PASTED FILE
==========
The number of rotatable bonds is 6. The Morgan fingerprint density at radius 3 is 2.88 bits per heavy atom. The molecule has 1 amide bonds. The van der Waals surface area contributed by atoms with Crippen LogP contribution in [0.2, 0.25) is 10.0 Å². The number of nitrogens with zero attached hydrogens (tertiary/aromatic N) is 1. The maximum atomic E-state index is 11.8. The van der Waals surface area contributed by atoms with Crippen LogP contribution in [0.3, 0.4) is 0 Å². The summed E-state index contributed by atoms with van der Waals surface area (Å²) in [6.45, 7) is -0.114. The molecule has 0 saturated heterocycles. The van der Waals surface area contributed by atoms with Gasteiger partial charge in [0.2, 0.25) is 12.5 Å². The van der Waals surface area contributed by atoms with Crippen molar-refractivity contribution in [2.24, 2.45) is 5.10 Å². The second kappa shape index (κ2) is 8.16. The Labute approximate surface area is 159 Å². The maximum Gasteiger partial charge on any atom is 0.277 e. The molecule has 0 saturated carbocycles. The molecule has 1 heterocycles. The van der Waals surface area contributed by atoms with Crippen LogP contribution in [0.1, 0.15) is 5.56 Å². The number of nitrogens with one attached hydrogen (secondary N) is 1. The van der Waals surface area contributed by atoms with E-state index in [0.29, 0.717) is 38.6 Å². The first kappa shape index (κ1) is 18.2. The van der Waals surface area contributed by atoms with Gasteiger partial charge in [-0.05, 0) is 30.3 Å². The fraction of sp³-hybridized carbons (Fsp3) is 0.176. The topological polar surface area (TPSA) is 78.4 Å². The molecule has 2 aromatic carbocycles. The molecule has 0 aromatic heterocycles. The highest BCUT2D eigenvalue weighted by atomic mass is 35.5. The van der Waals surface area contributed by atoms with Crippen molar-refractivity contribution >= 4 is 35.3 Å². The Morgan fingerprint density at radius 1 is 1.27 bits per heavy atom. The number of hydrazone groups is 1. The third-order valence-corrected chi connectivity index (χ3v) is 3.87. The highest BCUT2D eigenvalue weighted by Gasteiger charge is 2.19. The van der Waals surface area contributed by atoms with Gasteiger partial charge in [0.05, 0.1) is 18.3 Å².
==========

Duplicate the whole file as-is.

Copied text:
The number of rotatable bonds is 6. The Morgan fingerprint density at radius 3 is 2.88 bits per heavy atom. The molecule has 1 amide bonds. The van der Waals surface area contributed by atoms with Crippen LogP contribution in [0.2, 0.25) is 10.0 Å². The number of nitrogens with zero attached hydrogens (tertiary/aromatic N) is 1. The maximum atomic E-state index is 11.8. The van der Waals surface area contributed by atoms with Crippen LogP contribution in [0.3, 0.4) is 0 Å². The summed E-state index contributed by atoms with van der Waals surface area (Å²) in [6.45, 7) is -0.114. The molecule has 0 saturated heterocycles. The van der Waals surface area contributed by atoms with Gasteiger partial charge in [0.2, 0.25) is 12.5 Å². The van der Waals surface area contributed by atoms with Crippen molar-refractivity contribution in [2.24, 2.45) is 5.10 Å². The second kappa shape index (κ2) is 8.16. The Labute approximate surface area is 159 Å². The maximum Gasteiger partial charge on any atom is 0.277 e. The molecule has 0 saturated carbocycles. The molecule has 1 heterocycles. The van der Waals surface area contributed by atoms with Crippen LogP contribution in [0.1, 0.15) is 5.56 Å². The number of nitrogens with one attached hydrogen (secondary N) is 1. The van der Waals surface area contributed by atoms with E-state index in [0.29, 0.717) is 38.6 Å². The first kappa shape index (κ1) is 18.2. The van der Waals surface area contributed by atoms with Gasteiger partial charge in [-0.05, 0) is 30.3 Å². The fraction of sp³-hybridized carbons (Fsp3) is 0.176. The topological polar surface area (TPSA) is 78.4 Å². The molecule has 2 aromatic carbocycles. The molecule has 0 aromatic heterocycles. The highest BCUT2D eigenvalue weighted by atomic mass is 35.5. The van der Waals surface area contributed by atoms with Crippen molar-refractivity contribution >= 4 is 35.3 Å². The Morgan fingerprint density at radius 1 is 1.27 bits per heavy atom. The number of hydrazone groups is 1. The third-order valence-corrected chi connectivity index (χ3v) is 3.87. The highest BCUT2D eigenvalue weighted by Gasteiger charge is 2.19. The van der Waals surface area contributed by atoms with Gasteiger partial charge in [0.05, 0.1) is 18.3 Å².